## Linear diophantine equations

Diophantus, a Greek mathematician who lived during the 4th century A.D., was one of the first people who attempted to find integral or rational solutions to a given system of equations. Often the system involves more unknowns than equations. We will consider a linear equation, , with two unknowns .

Theorem 1.4.4   The linear equation has no solutions if does not divide . If does divide then there are infinitely many solutions given by:

where , is any solution and is any integer.

proof: The first part of the theorem follows from lemma 1.2.4. Let , be any solution, and let be any other solution. We want to show that and , where . Substitute into the equation: :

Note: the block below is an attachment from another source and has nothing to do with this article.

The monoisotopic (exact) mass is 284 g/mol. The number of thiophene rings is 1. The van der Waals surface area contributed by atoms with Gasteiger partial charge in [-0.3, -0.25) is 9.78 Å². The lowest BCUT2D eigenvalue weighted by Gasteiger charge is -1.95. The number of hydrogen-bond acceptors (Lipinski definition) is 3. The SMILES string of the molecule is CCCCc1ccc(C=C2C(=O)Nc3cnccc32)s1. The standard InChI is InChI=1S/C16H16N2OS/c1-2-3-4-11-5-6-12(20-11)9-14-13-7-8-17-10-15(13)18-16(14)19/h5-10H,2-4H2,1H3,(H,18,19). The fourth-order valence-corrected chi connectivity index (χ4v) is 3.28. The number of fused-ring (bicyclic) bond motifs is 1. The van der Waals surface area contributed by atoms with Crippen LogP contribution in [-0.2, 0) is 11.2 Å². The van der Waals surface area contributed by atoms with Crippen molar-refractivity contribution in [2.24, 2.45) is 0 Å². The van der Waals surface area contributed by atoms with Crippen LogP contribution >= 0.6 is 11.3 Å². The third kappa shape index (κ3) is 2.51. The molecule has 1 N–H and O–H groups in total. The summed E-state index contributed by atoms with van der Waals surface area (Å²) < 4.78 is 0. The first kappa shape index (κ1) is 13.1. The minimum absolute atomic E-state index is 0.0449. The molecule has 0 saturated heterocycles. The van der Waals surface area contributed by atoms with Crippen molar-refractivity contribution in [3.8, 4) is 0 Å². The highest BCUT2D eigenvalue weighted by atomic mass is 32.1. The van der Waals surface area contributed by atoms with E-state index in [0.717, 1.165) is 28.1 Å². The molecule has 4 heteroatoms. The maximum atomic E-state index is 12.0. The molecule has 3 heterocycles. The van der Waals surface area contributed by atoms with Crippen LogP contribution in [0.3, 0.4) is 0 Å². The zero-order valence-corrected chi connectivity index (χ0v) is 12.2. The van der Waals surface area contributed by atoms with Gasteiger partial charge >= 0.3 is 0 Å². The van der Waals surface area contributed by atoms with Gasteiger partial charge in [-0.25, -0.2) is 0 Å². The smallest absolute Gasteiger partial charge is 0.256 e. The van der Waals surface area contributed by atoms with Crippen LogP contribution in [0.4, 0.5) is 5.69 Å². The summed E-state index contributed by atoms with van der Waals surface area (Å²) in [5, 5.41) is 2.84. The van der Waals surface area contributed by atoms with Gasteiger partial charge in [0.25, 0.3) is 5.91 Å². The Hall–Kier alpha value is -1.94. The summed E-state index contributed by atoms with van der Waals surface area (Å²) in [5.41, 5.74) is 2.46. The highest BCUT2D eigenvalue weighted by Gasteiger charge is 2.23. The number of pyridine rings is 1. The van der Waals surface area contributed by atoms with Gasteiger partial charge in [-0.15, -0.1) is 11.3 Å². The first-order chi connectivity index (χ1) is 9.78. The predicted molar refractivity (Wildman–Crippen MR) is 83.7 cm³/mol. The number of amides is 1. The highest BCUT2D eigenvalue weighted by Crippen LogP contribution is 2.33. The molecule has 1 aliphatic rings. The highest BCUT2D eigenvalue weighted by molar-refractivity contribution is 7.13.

Therefore, . If we can divide both sides of this equation by :

Since (see the Exercise 1.2.23), it follows that . Substituting into the above equation gives:

and our proof is complete.

Corollary 1.4.5   If then .

proof: Assume . Let . By the above theorem, there exist integers , such that . Since divides and divides , by the hypthothesis, it divides , by Lemma 1.2.4. Therefore .

The following corollary is an immediadiate consequence of the previous one.

Corollary 1.4.6   If and then .

David Joyner 2007-09-03